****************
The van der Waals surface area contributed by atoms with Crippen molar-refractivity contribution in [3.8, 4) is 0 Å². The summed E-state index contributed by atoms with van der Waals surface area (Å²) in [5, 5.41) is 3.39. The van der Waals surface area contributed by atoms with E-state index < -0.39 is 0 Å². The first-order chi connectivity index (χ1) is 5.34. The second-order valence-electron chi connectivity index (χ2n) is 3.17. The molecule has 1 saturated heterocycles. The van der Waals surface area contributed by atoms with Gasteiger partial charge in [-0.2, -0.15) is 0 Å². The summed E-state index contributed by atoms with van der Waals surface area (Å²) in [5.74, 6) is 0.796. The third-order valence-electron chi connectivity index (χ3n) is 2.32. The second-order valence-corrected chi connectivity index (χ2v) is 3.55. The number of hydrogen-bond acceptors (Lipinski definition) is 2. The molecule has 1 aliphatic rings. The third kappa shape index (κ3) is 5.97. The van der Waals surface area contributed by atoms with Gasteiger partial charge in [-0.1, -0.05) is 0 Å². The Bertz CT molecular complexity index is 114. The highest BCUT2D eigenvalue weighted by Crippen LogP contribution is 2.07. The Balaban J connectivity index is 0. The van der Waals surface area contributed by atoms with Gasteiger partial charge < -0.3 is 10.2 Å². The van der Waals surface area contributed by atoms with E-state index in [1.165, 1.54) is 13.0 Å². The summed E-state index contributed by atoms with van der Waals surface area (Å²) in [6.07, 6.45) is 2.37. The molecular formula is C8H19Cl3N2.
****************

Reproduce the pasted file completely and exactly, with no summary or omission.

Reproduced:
The van der Waals surface area contributed by atoms with Crippen molar-refractivity contribution in [3.8, 4) is 0 Å². The summed E-state index contributed by atoms with van der Waals surface area (Å²) in [5, 5.41) is 3.39. The van der Waals surface area contributed by atoms with E-state index < -0.39 is 0 Å². The first-order chi connectivity index (χ1) is 5.34. The second-order valence-electron chi connectivity index (χ2n) is 3.17. The molecule has 1 saturated heterocycles. The van der Waals surface area contributed by atoms with Gasteiger partial charge in [-0.2, -0.15) is 0 Å². The summed E-state index contributed by atoms with van der Waals surface area (Å²) in [5.74, 6) is 0.796. The third-order valence-electron chi connectivity index (χ3n) is 2.32. The second-order valence-corrected chi connectivity index (χ2v) is 3.55. The number of hydrogen-bond acceptors (Lipinski definition) is 2. The molecule has 1 aliphatic rings. The third kappa shape index (κ3) is 5.97. The van der Waals surface area contributed by atoms with Gasteiger partial charge in [-0.1, -0.05) is 0 Å². The Bertz CT molecular complexity index is 114. The highest BCUT2D eigenvalue weighted by Crippen LogP contribution is 2.07. The Balaban J connectivity index is 0. The van der Waals surface area contributed by atoms with Gasteiger partial charge < -0.3 is 10.2 Å². The van der Waals surface area contributed by atoms with E-state index in [1.165, 1.54) is 13.0 Å². The summed E-state index contributed by atoms with van der Waals surface area (Å²) in [6.07, 6.45) is 2.37. The molecular formula is C8H19Cl3N2.